Man looking up information on tinnitus in social media on his cell phone.

You may not recognize it but you could be opening yourself to startling misinformation about tinnitus and other hearing problems. This according to recent research published in The Hearing Journal. Tinnitus is remarkably common. Out of every 5 Us citizens one struggles with tinnitus, so making sure people are given accurate, reliable information is important. Unfortunately, new research is emphasizing just how pervasive misinformation on the internet and social media is.

How Can You Find Information About Tinnitus on Social Media?

If you’re looking into tinnitus, or you have become a member of a tinnitus support group online, you aren’t alone. Social media is a very good place to build community. But ensuring information is disseminated accurately is not very well regulated. According to one study:

  • There is misinformation in 30% of YouTube videos
  • 44% of public Facebook groups included misinformation
  • Out of all Twitter accounts, 34% had what was classified as misinformation

For people diagnosed with tinnitus, this quantity of misinformation can provide a daunting obstacle: The misinformation introduced is often enticing and checking facts can be time consuming. We want to believe it.

What Is Tinnitus?

Tinnitus is a common medical condition in which the person suffering hears a buzzing or ringing in one’s ears. This buzzing or ringing is called chronic tinnitus when it continues for more than six months.

Tinnitus And Hearing Loss, Common Misinformation

Social media and the internet, of course, didn’t create many of these myths and mistruths. But spreading the misinformation is made easier with these tools. A trusted hearing professional should always be consulted with any questions you have about tinnitus.

Why this misinformation spreads and how it can be challenged can be better understood by debunking some examples of it.

  • If you’re deaf, you have tinnitus and if you have tinnitus, you will go deaf: It’s true that in certain cases tinnitus and loss of hearing can be linked, but such a link is not universal. There are some medical issues which could cause tinnitus but otherwise leave your hearing untouched.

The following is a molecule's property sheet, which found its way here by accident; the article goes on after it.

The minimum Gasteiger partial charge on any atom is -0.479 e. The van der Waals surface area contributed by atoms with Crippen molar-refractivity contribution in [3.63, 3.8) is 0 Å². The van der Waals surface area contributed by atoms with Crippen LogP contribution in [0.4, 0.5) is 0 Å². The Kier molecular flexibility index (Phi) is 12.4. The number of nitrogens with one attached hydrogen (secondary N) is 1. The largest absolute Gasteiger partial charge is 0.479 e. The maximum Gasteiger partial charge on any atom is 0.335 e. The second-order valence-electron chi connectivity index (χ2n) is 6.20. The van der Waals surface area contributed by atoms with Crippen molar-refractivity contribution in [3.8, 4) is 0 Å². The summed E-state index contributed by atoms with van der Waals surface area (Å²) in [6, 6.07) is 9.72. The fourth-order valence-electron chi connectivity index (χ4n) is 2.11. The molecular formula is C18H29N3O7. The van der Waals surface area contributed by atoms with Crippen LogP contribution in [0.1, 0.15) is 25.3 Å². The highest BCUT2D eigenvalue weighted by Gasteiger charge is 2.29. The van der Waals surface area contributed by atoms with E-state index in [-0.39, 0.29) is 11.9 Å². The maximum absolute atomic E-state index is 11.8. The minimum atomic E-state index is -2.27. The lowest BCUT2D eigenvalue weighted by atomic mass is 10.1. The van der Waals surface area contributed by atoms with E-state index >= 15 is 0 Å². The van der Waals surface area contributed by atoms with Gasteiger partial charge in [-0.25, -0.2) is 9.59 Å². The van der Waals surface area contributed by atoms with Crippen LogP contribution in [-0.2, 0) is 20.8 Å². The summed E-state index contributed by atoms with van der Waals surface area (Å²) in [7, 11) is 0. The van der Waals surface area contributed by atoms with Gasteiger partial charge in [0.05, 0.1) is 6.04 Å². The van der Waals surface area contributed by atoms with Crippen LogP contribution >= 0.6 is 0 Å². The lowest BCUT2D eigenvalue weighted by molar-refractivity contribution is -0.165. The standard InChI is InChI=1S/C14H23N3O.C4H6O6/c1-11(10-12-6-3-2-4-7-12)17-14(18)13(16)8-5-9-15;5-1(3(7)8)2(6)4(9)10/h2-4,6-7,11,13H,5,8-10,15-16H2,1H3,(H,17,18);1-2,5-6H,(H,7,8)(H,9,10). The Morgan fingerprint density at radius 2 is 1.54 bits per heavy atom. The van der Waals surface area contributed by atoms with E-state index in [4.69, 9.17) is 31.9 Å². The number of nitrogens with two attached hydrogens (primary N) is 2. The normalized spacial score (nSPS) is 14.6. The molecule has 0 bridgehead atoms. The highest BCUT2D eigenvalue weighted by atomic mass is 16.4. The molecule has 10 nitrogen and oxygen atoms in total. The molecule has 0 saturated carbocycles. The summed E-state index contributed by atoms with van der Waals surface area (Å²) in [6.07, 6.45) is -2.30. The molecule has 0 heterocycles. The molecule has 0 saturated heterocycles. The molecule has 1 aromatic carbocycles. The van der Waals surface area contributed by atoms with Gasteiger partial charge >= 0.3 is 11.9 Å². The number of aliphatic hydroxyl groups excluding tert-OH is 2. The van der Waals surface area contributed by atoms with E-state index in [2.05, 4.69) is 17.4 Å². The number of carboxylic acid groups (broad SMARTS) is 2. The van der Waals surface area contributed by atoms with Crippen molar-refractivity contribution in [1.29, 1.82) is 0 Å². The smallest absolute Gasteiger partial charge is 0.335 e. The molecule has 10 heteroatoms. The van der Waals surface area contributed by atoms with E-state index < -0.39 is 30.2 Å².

• There is a cure for tinnitus: One of the most common kinds of misinformation exploits the hopes of individuals who suffer from tinnitus. There isn’t a “miracle pill” cure for tinnitus. You can, however, successfully handle your symptoms and retain a high quality of life with treatment.
  • Your hearing can be restored by dietary changes: It’s true that some lifestyle issues may aggravate your tinnitus ((as an example, having anything that has caffeine can make it worse for many people). And there may be some foods that can temporarily diminish symptoms. But there is no diet or lifestyle change that will “cure” tinnitus for good.
  • Tinnitus is triggered only by loud noises: The specific causes of tinnitus are not really perfectly known or recorded. Lots of people, it’s true, have tinnitus as a direct result of trauma to the ears, the results of especially extreme or long-term loud noises. But traumatic brain damage, genetics, and other issues can also cause the development of tinnitus.
  • Tinnitus isn’t helped by hearing aids: Because tinnitus is experienced as a select kind of buzzing or ringing in the ears, many people assume that hearing aids won’t help. But modern hearing aids have been designed that can help you effectively regulate your tinnitus symptoms.

Correct Information About Your Hearing Loss is Available

Stopping the spread of misinformation is incredibly important, both for new tinnitus sufferers and for people who are already well accustomed to the symptoms. To shield themselves from misinformation there are a few steps that people can take.

  • Look for sources: Try to get a feel for where your information is coming from. Are there hearing professionals or medical professionals involved? Is this information documented by trustworthy sources?
  • If the information seems hard to believe, it probably isn’t true. Any website or social media post that professes knowledge of a miracle cure is almost certainly little more than misinformation.
  • A hearing expert or medical professional should be consulted. If all else fails, run the information that you found by a trusted hearing specialist (if possible one acquainted with your situation) to see if there is any credibility to the claims.

The astrophysicist Carl Sagan once said something both simple and profound: “Extraordinary claims require extraordinary proof.” Not until social media platforms more carefully separate information from misinformation, sharp critical thinking techniques are your most useful defense against alarming misinformation about tinnitus and other hearing issues.

set up an appointment with a hearing care specialist if you’ve read some information you are not sure of.

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